“Goodness, when you think what could have been… but I’m absolutely fine now,” she tells.

“I know it’s there, but I’m all good. I never expected I’d break my neck, especially when you consider all the injuries I’ve had playing netball!”

Of course, Tania was there for her as she recovered, dropping off food and helping with her two boys in between looking after her own three children, Tayla (16), Charlie (13) and Matthew (10).

But now Adine’s giving back by being part of a foundation that’s serving one of Tania’s greatest passions – getting kids involved in sport.

“Obviously, it’s all come about for a pretty crap reason,” says Adine, who is married to rugby and cricket legend Jeff Wilson (44).

“We lost our dear friend. But Tania was so passionate about kids playing sport and making sure all kids had the opportunity to play. Her family and friends recognised that passion, and thought it was a great way to remember Tania.”

Soon after Tania passed away, the Tania Dalton Foundation was born, offering young girls who have experienced a degree of hardship the opportunity to be mentored by a host of New Zealand’s best and brightest, and to receive scholarships to help achieve their sporting dreams.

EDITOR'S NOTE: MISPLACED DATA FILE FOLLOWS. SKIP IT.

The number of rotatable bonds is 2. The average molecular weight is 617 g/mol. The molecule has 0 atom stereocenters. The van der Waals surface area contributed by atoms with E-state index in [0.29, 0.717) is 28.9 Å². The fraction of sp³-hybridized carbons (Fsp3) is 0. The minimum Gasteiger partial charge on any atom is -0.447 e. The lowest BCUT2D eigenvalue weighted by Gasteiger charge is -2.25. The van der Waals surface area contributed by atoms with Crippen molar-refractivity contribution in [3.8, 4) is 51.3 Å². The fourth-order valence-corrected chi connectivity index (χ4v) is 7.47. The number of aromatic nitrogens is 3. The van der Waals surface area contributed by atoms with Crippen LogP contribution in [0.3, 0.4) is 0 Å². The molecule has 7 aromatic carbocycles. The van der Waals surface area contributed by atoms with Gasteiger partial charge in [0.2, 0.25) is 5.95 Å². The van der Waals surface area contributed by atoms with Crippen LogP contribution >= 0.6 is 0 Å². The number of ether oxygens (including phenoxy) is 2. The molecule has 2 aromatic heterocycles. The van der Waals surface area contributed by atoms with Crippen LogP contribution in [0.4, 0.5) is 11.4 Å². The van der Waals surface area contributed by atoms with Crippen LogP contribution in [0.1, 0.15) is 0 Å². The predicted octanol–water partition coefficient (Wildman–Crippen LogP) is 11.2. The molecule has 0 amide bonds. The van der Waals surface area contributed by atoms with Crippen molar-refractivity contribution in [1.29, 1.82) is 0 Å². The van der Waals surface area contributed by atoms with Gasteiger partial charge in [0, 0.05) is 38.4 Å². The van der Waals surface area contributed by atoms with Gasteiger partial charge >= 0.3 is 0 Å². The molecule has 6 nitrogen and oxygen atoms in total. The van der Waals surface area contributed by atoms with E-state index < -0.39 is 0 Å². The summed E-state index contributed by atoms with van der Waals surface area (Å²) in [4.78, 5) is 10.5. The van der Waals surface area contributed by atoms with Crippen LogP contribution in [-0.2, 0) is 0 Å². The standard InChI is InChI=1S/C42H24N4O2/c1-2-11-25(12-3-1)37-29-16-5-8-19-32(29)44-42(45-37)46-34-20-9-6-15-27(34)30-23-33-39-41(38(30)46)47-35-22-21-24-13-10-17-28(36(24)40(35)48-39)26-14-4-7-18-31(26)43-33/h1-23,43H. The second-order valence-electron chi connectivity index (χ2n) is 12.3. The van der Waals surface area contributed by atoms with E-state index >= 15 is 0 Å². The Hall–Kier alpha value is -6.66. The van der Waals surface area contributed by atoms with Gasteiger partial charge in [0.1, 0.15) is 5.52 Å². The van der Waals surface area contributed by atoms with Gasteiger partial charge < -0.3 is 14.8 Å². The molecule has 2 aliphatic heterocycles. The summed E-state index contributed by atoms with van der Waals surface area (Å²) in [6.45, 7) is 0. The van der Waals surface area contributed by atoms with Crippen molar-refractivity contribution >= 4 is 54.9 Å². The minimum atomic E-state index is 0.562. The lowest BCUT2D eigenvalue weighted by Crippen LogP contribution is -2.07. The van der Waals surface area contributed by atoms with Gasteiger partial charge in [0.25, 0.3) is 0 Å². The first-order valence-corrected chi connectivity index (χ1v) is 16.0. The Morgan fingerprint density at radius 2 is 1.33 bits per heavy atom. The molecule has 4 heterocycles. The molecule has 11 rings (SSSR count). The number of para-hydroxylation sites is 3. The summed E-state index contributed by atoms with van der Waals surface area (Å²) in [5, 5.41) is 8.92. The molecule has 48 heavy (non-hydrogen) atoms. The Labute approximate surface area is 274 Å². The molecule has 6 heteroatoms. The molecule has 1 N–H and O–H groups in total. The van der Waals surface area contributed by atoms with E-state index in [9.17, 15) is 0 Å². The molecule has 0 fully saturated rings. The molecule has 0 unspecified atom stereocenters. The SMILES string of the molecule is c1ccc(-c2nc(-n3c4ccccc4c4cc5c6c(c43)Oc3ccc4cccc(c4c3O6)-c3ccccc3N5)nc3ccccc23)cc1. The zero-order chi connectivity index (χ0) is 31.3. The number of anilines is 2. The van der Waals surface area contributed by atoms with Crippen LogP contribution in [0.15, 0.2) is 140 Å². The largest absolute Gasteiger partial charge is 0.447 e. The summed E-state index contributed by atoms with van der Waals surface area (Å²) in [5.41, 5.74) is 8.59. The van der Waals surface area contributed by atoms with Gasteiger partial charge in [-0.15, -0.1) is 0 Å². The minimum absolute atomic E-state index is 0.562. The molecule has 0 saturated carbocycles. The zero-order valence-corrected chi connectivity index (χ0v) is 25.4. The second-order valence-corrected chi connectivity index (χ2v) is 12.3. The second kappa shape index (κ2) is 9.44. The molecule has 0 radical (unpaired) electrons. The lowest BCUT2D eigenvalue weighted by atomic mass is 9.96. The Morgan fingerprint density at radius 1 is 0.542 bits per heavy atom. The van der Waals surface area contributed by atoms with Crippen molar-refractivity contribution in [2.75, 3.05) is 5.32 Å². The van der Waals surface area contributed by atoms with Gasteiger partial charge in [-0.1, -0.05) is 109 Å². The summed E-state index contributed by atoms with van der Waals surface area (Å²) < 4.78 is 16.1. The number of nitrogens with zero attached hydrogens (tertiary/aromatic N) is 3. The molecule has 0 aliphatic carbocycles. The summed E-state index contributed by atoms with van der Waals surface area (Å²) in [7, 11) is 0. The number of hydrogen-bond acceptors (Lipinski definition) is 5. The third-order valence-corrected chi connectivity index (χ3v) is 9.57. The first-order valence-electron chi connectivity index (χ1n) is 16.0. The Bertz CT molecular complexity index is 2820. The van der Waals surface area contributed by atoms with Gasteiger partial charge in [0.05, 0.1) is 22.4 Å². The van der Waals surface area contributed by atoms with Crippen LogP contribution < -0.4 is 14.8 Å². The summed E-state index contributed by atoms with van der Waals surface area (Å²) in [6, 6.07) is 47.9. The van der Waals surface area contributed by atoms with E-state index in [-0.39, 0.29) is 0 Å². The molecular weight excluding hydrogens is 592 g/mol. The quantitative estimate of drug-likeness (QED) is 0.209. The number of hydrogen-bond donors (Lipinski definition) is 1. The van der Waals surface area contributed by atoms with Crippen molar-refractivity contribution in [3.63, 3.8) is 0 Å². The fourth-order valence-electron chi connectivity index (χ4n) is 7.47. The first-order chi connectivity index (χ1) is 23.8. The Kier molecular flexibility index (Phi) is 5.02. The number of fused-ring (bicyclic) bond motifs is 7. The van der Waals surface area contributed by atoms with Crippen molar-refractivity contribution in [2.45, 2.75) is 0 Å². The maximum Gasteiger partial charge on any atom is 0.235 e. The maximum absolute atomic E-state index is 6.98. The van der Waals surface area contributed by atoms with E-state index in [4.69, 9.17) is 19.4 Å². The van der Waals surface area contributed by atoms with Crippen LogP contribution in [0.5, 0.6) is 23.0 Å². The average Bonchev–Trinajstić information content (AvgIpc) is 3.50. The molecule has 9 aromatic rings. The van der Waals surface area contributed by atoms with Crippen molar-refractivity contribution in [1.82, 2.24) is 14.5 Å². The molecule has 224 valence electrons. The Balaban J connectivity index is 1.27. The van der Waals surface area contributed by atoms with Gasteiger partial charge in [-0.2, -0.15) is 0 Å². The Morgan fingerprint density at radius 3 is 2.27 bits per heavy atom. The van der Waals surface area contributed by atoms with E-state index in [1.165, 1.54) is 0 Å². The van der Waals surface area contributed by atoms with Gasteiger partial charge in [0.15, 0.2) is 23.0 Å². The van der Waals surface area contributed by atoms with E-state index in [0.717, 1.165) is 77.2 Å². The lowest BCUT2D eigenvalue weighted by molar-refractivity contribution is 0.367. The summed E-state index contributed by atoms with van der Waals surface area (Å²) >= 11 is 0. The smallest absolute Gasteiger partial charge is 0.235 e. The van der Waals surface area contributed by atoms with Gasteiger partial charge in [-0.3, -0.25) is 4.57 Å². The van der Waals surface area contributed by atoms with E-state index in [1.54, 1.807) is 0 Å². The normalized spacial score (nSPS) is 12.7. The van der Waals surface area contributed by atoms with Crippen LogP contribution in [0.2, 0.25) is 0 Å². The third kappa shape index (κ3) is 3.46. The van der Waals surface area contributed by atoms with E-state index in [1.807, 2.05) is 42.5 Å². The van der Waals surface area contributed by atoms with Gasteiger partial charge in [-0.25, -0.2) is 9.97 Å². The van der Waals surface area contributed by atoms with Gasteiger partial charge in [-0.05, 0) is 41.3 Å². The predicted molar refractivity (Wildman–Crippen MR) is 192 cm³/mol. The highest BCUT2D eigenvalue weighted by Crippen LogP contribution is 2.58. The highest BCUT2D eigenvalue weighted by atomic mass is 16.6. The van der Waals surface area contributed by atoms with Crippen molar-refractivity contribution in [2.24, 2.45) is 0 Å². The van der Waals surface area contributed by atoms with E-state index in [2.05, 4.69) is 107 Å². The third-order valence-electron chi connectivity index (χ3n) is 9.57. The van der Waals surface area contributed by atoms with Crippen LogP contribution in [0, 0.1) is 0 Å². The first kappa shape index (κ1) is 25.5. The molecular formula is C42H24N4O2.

“As everyone’s spoken about so much, Tania had this massive group of friends. She paid it forward so much and now it’s coming back in spades, which is really awesome,” Adine smiles.

“Her family came up to a few of us and asked if we’d be keen to take on the role of mentors, talk to these young athletes and reminisce about some of the things we went through at the same age – like juggling sport, school, home and friends.”

Adine has been paired with one of the brightest stars of New Zealand tennis, 17-year-old Holly Stewart.

“I get the sense that she’s a special girl,” Adine says fondly. “She’s got huge potential and she knows where she wants to go already – she’s talking about scholarships to the States.”

Every few weeks, Adine and Holly will catch up for a coffee to talk about everything and anything, although Adine admits her tennis knowledge is pretty limited!